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PostPosted: Mon Dec 31, 2012 1:13 pm 
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Joined: Mon Dec 31, 2012 5:27 am
Posts: 43
With the below measurements, would size S be suitable for Lynskey Cooper CX -

Inseam 75cm
Trunk 68.5cm
Arm 63cm
Height 178 cm

Intended use - commuting, touring, group ride, general purpose riding


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PostPosted: Mon Dec 31, 2012 1:34 pm 
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Joined: Fri Jan 27, 2006 1:38 pm
Posts: 570
Location: Greater Pittsburgh
Simple question, but not an simple answer. First, do you know for sure that a Lynskey would fit you well? Second, here's the "problem" with the question, body measurements are quite poor indicators of bike fit. Other factors internal factors would be flexibility, core strength, current/previous injuries/issues, type of rider. Then add the external factors (which you did touch upon), distances and types of riding/racing, terrain, etc. etc. etc. etc.

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Posted: Mon Dec 31, 2012 1:34 pm 


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PostPosted: Mon Dec 31, 2012 2:26 pm 
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Posts: 43
i prefer the CX for the following reasons -

1) titanium - durability, ride quality, nice finish, ...
2) rack mount - touring
3) fender mount - fender mount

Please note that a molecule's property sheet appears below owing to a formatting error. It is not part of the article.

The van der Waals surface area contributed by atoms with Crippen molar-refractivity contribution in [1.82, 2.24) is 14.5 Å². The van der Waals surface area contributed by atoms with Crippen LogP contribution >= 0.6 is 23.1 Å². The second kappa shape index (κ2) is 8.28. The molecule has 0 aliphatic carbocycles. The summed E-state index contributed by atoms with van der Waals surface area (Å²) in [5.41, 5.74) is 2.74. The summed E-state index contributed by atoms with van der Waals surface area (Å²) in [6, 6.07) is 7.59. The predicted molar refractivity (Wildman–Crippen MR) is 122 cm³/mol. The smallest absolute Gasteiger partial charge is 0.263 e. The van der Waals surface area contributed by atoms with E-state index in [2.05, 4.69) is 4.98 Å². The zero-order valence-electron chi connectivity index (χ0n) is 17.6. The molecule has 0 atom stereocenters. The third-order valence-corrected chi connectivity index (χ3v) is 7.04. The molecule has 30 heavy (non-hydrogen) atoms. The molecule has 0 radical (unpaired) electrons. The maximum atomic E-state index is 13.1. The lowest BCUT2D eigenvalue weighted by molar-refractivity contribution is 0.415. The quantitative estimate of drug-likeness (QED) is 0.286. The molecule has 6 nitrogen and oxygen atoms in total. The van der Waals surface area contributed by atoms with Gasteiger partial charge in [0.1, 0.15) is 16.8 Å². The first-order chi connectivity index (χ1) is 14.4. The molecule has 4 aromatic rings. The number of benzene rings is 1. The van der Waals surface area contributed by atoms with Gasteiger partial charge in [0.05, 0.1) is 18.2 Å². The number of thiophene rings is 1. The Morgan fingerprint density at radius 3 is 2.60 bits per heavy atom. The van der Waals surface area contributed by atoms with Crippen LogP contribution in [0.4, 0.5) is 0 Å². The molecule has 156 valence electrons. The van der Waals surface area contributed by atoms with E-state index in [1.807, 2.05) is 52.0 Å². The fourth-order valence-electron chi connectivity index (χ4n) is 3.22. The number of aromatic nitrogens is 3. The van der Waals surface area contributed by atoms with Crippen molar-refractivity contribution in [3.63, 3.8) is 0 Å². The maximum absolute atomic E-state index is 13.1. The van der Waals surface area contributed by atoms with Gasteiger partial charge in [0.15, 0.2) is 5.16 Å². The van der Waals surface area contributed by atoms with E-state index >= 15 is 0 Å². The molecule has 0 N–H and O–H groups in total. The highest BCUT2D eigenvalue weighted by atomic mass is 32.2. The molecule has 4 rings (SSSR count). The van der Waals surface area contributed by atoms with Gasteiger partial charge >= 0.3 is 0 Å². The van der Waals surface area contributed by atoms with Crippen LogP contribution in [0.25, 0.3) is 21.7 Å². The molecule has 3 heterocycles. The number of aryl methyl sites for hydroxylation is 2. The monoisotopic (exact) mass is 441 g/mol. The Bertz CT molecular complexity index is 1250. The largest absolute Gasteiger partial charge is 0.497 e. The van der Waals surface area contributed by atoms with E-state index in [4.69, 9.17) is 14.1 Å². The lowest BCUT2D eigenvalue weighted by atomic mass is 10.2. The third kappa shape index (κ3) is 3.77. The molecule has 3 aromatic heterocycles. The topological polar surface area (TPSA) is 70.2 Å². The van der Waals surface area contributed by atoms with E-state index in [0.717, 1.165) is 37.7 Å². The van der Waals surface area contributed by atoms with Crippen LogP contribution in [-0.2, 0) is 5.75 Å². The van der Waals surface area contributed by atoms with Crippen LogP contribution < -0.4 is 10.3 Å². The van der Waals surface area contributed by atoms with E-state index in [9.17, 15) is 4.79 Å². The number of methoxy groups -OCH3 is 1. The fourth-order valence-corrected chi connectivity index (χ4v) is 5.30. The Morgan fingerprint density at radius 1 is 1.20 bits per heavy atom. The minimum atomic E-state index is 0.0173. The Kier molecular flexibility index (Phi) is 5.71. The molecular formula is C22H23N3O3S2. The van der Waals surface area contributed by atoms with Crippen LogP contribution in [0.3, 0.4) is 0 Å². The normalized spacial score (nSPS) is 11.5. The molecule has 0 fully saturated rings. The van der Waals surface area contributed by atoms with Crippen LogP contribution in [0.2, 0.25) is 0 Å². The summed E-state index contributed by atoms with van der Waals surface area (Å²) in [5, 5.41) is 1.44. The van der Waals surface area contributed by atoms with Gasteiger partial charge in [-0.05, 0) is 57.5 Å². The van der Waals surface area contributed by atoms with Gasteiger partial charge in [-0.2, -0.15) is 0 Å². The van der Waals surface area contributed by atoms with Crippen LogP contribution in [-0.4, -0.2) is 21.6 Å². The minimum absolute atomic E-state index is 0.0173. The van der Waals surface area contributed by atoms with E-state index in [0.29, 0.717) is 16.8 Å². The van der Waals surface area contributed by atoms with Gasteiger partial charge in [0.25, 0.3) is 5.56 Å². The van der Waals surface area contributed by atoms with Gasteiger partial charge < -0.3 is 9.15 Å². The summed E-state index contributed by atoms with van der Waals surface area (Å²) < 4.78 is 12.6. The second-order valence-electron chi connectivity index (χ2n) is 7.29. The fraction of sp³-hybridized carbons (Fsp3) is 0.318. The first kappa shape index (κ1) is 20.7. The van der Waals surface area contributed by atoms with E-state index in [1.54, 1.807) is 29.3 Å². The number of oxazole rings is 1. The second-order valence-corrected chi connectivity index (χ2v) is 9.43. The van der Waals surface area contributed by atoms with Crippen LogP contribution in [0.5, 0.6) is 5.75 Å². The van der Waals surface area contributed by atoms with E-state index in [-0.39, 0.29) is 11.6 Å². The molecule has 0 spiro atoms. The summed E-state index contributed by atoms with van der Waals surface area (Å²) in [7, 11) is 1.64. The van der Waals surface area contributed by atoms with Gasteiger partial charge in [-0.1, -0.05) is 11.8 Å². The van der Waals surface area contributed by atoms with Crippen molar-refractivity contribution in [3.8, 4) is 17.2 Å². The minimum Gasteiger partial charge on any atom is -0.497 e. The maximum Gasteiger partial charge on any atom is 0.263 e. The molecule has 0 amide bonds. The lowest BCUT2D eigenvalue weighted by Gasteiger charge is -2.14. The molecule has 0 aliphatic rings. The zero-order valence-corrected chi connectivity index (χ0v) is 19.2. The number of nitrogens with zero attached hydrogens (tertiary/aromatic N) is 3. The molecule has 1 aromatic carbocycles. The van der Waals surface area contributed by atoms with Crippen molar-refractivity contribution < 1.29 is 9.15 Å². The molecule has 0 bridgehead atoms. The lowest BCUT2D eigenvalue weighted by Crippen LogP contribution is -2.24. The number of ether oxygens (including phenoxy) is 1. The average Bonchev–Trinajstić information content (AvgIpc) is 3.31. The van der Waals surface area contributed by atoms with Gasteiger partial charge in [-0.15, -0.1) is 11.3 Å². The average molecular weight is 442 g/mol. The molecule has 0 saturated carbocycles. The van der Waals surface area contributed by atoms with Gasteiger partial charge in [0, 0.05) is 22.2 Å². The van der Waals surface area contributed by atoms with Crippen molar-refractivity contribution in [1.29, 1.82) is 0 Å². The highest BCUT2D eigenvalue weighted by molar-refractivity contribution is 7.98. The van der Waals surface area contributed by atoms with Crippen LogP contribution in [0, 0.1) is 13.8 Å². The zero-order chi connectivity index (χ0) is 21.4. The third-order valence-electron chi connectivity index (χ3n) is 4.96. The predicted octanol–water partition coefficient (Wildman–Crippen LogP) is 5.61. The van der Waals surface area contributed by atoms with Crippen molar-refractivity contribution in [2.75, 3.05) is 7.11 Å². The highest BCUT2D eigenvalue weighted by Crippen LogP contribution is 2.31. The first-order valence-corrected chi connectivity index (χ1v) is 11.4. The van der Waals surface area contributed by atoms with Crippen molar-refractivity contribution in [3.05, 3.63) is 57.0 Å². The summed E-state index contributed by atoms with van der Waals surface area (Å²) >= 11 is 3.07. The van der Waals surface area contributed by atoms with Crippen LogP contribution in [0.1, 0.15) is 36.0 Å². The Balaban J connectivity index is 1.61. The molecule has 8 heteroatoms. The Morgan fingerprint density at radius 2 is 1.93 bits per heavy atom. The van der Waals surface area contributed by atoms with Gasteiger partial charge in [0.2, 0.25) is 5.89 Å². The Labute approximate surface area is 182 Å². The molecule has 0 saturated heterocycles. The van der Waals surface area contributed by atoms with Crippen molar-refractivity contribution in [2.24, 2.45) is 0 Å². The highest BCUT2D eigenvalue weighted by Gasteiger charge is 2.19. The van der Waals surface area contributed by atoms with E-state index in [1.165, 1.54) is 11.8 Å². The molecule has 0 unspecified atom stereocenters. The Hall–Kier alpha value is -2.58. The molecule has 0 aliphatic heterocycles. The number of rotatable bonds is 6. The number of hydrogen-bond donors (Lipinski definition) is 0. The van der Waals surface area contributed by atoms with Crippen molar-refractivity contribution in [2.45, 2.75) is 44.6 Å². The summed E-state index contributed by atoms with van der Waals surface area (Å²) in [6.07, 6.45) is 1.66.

3) disc brake mount - riding in rain and less maintenance required as compared to cantilever
4) tire clearance - wider tires would be more suitable for my intended use
5) availability - one of the few established titanium frame-makers that LBS in my country are dealing
6) budget - consider all above, it is more affordable than Moots, Firefly etc

The Sportive would also match all except tire clearance (28mm to 34mm).

The LBS don't have any bike to try on...

Are there any simple methods which i can determine my flexibility, core strength etc?


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PostPosted: Mon Dec 31, 2012 4:31 pm 
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That inseam seems exceptionally short for your height. Posting your actual saddle height would be beneficial. I would expect a saddle height of around 65cm with that inseam. If you saddle height is a lot more, then you've mismeasured your inseam.

I'm just the opposite, 9cm shorter, with an 83cm cycling inseam and 73cm saddle height.

The size S is probably the only one with enough reach for your very long torso, but the standover height is greater than the inseam that you posted. That could make for some uncomfortable situations.

Even with my much longer legs, I'd buy the XS.

If you know the TT length and seat tube angle of your current frame, what stem length are you using with it? It should be easy to make a comparison.

http://www.lynskeyperformance.com/store/cooper-cx.html


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PostPosted: Mon Dec 31, 2012 6:13 pm 
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:exactly: You are right, the saddle height is about 68cm :oops:

The effective TT is 56cm, STA is 74 degs. i am using a very short stem of 60mm.

My current bike size is definitely wrong. The seat tube length c-t is 58cm, and standover height is 83cm. I experience aches at the back of my heel.

That's why i am more cautious to get a proper sizing :wink:


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PostPosted: Mon Dec 31, 2012 6:51 pm 
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Joined: Tue Jan 11, 2005 11:40 pm
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Location: Eire
You are a similar morphology to a friend of mine - but even longer torso and shorter legs.